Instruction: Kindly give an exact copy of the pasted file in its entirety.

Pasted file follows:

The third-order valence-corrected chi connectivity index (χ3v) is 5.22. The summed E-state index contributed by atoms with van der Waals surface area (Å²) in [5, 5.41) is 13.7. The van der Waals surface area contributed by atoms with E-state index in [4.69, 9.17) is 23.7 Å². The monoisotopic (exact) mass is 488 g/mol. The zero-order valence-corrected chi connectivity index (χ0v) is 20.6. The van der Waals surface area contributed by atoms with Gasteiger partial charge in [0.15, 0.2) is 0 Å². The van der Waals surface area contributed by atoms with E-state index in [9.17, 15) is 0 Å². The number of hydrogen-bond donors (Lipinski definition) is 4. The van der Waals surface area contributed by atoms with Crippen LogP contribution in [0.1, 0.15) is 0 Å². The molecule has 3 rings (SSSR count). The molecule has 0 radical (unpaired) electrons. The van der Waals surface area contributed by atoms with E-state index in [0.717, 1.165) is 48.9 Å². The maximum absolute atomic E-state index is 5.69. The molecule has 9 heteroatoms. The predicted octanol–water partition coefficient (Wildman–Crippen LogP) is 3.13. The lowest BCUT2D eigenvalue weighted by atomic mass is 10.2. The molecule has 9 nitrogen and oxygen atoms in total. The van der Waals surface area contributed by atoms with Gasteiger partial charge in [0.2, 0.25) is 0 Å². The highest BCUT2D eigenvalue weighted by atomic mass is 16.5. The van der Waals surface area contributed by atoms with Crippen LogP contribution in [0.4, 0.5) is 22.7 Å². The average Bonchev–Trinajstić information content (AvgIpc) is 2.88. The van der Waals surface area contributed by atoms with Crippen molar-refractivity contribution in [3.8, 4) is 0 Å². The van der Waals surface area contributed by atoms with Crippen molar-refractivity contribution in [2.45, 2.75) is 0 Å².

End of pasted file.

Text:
The third-order valence-corrected chi connectivity index (χ3v) is 5.22. The summed E-state index contributed by atoms with van der Waals surface area (Å²) in [5, 5.41) is 13.7. The van der Waals surface area contributed by atoms with E-state index in [4.69, 9.17) is 23.7 Å². The monoisotopic (exact) mass is 488 g/mol. The zero-order valence-corrected chi connectivity index (χ0v) is 20.6. The van der Waals surface area contributed by atoms with Gasteiger partial charge in [0.15, 0.2) is 0 Å². The van der Waals surface area contributed by atoms with E-state index in [9.17, 15) is 0 Å². The number of hydrogen-bond donors (Lipinski definition) is 4. The van der Waals surface area contributed by atoms with Crippen LogP contribution in [0.1, 0.15) is 0 Å². The molecule has 3 rings (SSSR count). The molecule has 0 radical (unpaired) electrons. The van der Waals surface area contributed by atoms with E-state index in [0.717, 1.165) is 48.9 Å². The maximum absolute atomic E-state index is 5.69. The molecule has 9 heteroatoms. The predicted octanol–water partition coefficient (Wildman–Crippen LogP) is 3.13. The lowest BCUT2D eigenvalue weighted by atomic mass is 10.2. The molecule has 9 nitrogen and oxygen atoms in total. The van der Waals surface area contributed by atoms with Gasteiger partial charge in [0.2, 0.25) is 0 Å². The highest BCUT2D eigenvalue weighted by atomic mass is 16.5. The van der Waals surface area contributed by atoms with Crippen LogP contribution in [0.4, 0.5) is 22.7 Å². The average Bonchev–Trinajstić information content (AvgIpc) is 2.88. The van der Waals surface area contributed by atoms with Crippen molar-refractivity contribution in [3.8, 4) is 0 Å². The van der Waals surface area contributed by atoms with Crippen molar-refractivity contribution in [2.45, 2.75) is 0 Å².